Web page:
Lauren Clarke, Charles Russell Speechlys
The #FreeBritney campaign has reached a critical point over recent months following a series of court hearings during which US singer Britney Spears gave an impassioned testimony and petitioned the US court to have her father removed as her conservator.
The issues at hand, which have been widely discussed in the media, have shone a light worldwide on a person's capacity to make decisions, the court's power to grant authority to family members to make those decisions on someone's behalf and how that power has the potential to be abused.
Observers on this side of the pond have questioned whether our legal system recognises anything similar to the concept of conservatorship in the US. This short article seeks to dispel some of the myths and cut through the mystery and fear surrounding these issues.
1. Conservatorship vs Deputyship: Britney is subject to what is known as a 'voluntary conservatorship' in the US, which granted her father and (until recently) a trust company authority over her estate and health decisions. In England & Wales we instead have the concept of 'deputyship' and the Court of Protection can appoint a deputy for financial decisions and/or health decisions where it is demonstrated that a person lacks the mental capacity to make the particular decision in question for themselves.
Alternatively, if someone has capacity, they are able to put in place what is known as a Lasting Power of Attorney (LPA) (previously an Enduring Power of Attorney) and within that document name who they would like to appoint to act on their behalf in the event that they were to lose capacity. An LPA is therefore often the preferred method as it avoids the need for a lengthy (and often costly) court process and it gives the individual autonomy over who they wish to appoint.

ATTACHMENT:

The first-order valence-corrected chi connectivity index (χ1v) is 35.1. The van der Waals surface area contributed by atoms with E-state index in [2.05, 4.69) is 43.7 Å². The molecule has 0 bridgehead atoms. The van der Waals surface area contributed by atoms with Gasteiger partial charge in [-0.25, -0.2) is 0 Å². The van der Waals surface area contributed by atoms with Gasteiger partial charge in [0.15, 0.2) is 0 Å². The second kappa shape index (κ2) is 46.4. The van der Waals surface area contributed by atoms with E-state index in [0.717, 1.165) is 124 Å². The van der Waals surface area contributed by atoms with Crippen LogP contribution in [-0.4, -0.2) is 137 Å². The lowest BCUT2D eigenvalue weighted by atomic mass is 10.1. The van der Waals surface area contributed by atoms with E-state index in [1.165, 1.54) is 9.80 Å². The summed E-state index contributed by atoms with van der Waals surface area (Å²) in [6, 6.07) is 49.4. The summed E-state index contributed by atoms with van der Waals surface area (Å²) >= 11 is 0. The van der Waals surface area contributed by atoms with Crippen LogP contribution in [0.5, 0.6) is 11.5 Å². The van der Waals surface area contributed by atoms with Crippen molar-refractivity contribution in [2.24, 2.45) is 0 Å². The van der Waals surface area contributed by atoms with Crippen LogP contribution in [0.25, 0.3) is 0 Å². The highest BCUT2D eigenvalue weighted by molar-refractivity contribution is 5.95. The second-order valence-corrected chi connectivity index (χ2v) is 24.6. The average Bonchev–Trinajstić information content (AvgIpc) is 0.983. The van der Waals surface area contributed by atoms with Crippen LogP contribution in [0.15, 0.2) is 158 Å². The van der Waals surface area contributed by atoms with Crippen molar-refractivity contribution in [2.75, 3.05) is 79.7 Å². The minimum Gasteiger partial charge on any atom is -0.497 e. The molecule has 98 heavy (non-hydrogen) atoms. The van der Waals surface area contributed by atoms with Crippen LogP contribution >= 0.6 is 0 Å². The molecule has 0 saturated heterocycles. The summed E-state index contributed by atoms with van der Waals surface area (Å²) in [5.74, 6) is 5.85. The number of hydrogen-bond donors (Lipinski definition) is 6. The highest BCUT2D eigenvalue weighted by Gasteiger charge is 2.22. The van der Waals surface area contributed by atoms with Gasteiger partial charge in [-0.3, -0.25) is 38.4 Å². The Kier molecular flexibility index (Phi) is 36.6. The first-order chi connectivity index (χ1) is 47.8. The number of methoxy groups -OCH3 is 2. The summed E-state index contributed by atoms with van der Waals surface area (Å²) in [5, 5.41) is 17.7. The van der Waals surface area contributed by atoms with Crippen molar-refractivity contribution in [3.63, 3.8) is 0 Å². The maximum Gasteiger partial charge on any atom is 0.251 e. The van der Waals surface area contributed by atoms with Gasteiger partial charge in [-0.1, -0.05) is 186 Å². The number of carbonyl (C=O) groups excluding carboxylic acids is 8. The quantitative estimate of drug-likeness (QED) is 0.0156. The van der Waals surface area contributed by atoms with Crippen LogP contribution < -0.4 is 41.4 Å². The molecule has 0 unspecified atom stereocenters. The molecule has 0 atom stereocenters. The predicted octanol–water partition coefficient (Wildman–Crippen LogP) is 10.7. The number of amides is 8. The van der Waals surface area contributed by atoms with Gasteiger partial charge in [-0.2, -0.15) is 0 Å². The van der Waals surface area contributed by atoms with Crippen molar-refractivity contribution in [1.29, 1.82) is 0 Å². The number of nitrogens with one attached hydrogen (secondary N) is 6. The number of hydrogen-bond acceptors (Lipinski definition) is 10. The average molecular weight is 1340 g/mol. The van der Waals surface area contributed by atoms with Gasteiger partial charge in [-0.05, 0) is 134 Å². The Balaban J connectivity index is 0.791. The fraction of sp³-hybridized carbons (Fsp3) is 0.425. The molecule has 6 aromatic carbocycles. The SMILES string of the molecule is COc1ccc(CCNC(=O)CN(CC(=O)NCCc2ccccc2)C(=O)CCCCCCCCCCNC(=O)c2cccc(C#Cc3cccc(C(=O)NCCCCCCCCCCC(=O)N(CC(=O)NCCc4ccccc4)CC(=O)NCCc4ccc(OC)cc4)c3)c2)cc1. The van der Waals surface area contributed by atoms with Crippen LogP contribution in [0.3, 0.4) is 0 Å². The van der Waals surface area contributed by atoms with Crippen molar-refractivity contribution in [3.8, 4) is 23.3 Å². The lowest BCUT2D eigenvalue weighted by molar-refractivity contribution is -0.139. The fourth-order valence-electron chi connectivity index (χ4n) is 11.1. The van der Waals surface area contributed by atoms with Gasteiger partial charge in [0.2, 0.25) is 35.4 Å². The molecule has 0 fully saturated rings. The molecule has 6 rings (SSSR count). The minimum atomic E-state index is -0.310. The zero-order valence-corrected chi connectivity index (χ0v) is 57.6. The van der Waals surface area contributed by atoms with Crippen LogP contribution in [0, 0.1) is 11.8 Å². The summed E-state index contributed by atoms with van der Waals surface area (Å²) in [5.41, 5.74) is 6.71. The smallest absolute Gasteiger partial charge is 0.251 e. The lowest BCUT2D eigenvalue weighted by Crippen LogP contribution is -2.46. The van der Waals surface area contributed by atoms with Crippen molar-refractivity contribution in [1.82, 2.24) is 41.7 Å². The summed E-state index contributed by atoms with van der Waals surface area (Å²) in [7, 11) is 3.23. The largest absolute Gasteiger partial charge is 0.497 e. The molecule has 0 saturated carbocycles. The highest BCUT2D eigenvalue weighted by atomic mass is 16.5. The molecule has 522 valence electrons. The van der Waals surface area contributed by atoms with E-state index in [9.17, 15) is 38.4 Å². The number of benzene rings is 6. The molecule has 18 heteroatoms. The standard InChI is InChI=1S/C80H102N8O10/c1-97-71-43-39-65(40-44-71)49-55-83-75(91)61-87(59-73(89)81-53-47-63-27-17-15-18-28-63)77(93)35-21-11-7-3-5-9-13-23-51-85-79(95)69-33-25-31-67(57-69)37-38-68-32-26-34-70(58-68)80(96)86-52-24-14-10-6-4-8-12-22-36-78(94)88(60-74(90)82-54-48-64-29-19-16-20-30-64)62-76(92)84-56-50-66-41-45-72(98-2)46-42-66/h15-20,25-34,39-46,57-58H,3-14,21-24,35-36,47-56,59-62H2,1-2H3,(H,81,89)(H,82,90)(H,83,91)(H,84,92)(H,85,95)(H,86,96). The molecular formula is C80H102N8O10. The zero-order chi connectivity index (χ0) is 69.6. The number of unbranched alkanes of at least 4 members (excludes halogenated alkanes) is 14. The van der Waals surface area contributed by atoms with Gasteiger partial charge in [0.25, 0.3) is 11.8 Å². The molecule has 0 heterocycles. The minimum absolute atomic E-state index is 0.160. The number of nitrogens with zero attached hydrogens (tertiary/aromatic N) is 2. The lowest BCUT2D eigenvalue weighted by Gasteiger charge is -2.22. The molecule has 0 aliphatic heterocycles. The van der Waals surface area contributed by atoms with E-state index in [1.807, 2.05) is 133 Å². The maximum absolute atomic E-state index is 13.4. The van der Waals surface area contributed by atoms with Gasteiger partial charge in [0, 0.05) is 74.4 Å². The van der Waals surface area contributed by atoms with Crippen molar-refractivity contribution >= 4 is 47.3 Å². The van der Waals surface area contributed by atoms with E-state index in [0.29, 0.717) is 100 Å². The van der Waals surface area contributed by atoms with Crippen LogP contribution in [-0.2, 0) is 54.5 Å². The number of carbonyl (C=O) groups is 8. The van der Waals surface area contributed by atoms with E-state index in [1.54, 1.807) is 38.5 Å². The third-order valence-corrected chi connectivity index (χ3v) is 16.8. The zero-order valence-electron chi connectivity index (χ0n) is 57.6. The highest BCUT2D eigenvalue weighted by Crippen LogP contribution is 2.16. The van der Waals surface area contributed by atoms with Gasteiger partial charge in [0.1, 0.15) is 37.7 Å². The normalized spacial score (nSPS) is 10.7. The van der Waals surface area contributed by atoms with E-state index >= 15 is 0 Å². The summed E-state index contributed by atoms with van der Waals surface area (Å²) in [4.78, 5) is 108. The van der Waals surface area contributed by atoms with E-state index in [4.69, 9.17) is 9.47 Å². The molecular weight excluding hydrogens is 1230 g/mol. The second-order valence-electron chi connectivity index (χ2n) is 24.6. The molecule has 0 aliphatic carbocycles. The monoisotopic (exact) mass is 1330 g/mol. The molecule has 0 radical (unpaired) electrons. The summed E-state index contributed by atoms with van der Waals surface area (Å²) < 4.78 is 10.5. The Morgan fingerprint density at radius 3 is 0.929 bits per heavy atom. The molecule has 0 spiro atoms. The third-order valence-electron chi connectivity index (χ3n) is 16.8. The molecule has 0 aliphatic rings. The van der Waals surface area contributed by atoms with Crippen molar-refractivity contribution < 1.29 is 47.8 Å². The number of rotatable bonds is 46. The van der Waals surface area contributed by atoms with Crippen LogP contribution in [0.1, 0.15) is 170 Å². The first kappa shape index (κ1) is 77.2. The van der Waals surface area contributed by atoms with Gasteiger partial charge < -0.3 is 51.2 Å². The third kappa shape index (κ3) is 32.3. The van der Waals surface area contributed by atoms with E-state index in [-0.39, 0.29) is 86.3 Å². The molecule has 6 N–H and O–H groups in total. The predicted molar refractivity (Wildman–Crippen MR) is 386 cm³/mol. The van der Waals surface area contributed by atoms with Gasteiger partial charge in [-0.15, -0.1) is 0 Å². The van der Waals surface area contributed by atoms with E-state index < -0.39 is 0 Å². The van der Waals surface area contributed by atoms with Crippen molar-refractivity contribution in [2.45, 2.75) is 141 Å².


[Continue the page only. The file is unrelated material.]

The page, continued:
2. Remuneration: one of the more contentious aspects of the Britney case, which has recently come to light, is that her father draws an allowance (rumoured to be in excess of the allowance Britney receives) for acting as her conservator. In England & Wales, if a family member or friend of the person is appointed as a deputy or attorney they would not be able to draw an income or profit in any way from their role. Indeed one of the primary, overarching duties placed upon a deputy or attorney is to act in the person's best interests at all times and, in the case of financial matters, apply any funds for that person's benefit.
The inability to profit from the role acts as a protective mechanism against abuse and the Office of the Public Guardian has a supervisory role and the authority to investigate if any concerns are raised. Professional deputies or attorneys are able to charge for any work undertaken in their role but only if specifically authorised within the deputyship order or LPA.
3. Right to object: Britney claims to have only recently become aware that she is subject to a voluntary conservatorship i.e. she has always had the right to petition the court to have the conservatorship set aside. We would hope that these circumstances would not arise in the UK.
In order to obtain a deputyship order, the proposed deputy (or deputies) need to apply to the court to demonstrate that the person lacks the capacity to make the particular decision in question by way of supporting evidence, including a detailed capacity assessment completed by a medical professional.
The person who is the subject of the application must be formally notified so that they have the opportunity to be involved in the application and object to it or put forward their views.
Whilst I do not think any private client practitioners would claim the process in England & Wales is perfect, there are many in-built protections in the legal system designed to uphold the rights of the person and ensure that their needs and best interests are put at the centre of any court proceedings involving them.
The LPA regime in England & Wales also offers an 'easy win' as it is a straightforward alternative way of ensuring a trusted person or team of people could look after your interests in the event of incapacity.